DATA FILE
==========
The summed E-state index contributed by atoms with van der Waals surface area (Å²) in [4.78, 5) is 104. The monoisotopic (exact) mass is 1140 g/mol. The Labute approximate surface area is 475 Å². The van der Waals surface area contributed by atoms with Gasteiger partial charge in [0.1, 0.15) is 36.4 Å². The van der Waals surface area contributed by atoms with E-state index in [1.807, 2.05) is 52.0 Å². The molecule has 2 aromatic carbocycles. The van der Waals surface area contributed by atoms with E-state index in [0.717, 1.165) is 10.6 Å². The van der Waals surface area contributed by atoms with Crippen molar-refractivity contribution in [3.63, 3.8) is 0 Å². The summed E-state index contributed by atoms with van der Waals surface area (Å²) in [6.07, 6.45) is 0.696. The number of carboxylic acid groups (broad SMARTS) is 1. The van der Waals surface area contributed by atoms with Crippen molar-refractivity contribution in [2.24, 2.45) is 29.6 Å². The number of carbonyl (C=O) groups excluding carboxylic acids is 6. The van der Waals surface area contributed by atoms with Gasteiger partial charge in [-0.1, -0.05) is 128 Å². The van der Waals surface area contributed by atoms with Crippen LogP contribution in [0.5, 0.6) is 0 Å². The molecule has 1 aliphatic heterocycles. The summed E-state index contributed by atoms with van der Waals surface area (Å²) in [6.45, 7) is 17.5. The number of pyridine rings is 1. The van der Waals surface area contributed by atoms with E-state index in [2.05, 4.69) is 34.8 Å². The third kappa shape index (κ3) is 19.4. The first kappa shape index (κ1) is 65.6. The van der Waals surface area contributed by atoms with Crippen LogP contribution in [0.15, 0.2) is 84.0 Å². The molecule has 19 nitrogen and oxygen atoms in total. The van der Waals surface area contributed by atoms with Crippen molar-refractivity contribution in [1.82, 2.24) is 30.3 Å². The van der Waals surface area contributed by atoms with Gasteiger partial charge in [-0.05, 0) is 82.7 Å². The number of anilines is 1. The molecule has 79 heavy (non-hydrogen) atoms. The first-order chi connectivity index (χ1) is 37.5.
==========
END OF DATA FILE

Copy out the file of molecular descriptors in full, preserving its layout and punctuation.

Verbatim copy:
The summed E-state index contributed by atoms with van der Waals surface area (Å²) in [4.78, 5) is 104. The monoisotopic (exact) mass is 1140 g/mol. The Labute approximate surface area is 475 Å². The van der Waals surface area contributed by atoms with Gasteiger partial charge in [0.1, 0.15) is 36.4 Å². The van der Waals surface area contributed by atoms with E-state index in [1.807, 2.05) is 52.0 Å². The molecule has 2 aromatic carbocycles. The van der Waals surface area contributed by atoms with E-state index in [0.717, 1.165) is 10.6 Å². The van der Waals surface area contributed by atoms with Crippen molar-refractivity contribution in [3.63, 3.8) is 0 Å². The summed E-state index contributed by atoms with van der Waals surface area (Å²) in [6.07, 6.45) is 0.696. The number of carboxylic acid groups (broad SMARTS) is 1. The van der Waals surface area contributed by atoms with Crippen molar-refractivity contribution in [2.24, 2.45) is 29.6 Å². The number of carbonyl (C=O) groups excluding carboxylic acids is 6. The van der Waals surface area contributed by atoms with Gasteiger partial charge in [-0.1, -0.05) is 128 Å². The van der Waals surface area contributed by atoms with Crippen LogP contribution in [0.5, 0.6) is 0 Å². The molecule has 1 aliphatic heterocycles. The summed E-state index contributed by atoms with van der Waals surface area (Å²) in [6.45, 7) is 17.5. The number of pyridine rings is 1. The van der Waals surface area contributed by atoms with E-state index in [2.05, 4.69) is 34.8 Å². The third kappa shape index (κ3) is 19.4. The first kappa shape index (κ1) is 65.6. The van der Waals surface area contributed by atoms with Crippen LogP contribution in [0.15, 0.2) is 84.0 Å². The molecule has 19 nitrogen and oxygen atoms in total. The van der Waals surface area contributed by atoms with Crippen molar-refractivity contribution in [1.82, 2.24) is 30.3 Å². The van der Waals surface area contributed by atoms with Gasteiger partial charge in [-0.05, 0) is 82.7 Å². The number of anilines is 1. The molecule has 79 heavy (non-hydrogen) atoms. The first-order chi connectivity index (χ1) is 37.5.